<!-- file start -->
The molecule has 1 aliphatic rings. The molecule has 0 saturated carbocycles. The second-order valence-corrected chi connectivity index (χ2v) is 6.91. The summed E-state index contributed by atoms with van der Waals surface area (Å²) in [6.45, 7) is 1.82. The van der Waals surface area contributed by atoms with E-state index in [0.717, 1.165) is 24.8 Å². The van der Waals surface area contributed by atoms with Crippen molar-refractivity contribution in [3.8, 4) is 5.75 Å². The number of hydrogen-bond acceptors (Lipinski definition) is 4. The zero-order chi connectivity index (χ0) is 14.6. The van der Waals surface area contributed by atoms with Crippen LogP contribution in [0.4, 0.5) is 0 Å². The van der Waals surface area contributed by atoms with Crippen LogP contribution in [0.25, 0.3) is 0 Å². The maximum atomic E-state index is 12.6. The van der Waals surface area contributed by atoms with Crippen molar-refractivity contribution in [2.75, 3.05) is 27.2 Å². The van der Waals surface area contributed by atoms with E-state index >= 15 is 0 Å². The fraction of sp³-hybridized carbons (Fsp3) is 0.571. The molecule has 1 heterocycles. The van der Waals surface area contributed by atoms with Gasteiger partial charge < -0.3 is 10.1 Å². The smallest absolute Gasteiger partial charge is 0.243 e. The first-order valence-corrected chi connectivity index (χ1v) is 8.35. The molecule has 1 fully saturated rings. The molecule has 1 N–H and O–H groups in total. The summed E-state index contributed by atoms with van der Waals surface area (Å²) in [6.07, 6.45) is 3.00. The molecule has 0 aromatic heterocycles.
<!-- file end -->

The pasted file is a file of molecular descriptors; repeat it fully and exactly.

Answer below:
The molecule has 1 aliphatic rings. The molecule has 0 saturated carbocycles. The second-order valence-corrected chi connectivity index (χ2v) is 6.91. The summed E-state index contributed by atoms with van der Waals surface area (Å²) in [6.45, 7) is 1.82. The van der Waals surface area contributed by atoms with E-state index in [0.717, 1.165) is 24.8 Å². The van der Waals surface area contributed by atoms with Crippen molar-refractivity contribution in [3.8, 4) is 5.75 Å². The number of hydrogen-bond acceptors (Lipinski definition) is 4. The zero-order chi connectivity index (χ0) is 14.6. The van der Waals surface area contributed by atoms with Crippen LogP contribution in [0.4, 0.5) is 0 Å². The van der Waals surface area contributed by atoms with Crippen LogP contribution in [0.25, 0.3) is 0 Å². The maximum atomic E-state index is 12.6. The van der Waals surface area contributed by atoms with Crippen molar-refractivity contribution in [2.75, 3.05) is 27.2 Å². The van der Waals surface area contributed by atoms with E-state index >= 15 is 0 Å². The fraction of sp³-hybridized carbons (Fsp3) is 0.571. The molecule has 1 heterocycles. The van der Waals surface area contributed by atoms with Gasteiger partial charge < -0.3 is 10.1 Å². The smallest absolute Gasteiger partial charge is 0.243 e. The first-order valence-corrected chi connectivity index (χ1v) is 8.35. The molecule has 1 fully saturated rings. The molecule has 1 N–H and O–H groups in total. The summed E-state index contributed by atoms with van der Waals surface area (Å²) in [6.07, 6.45) is 3.00. The molecule has 0 aromatic heterocycles.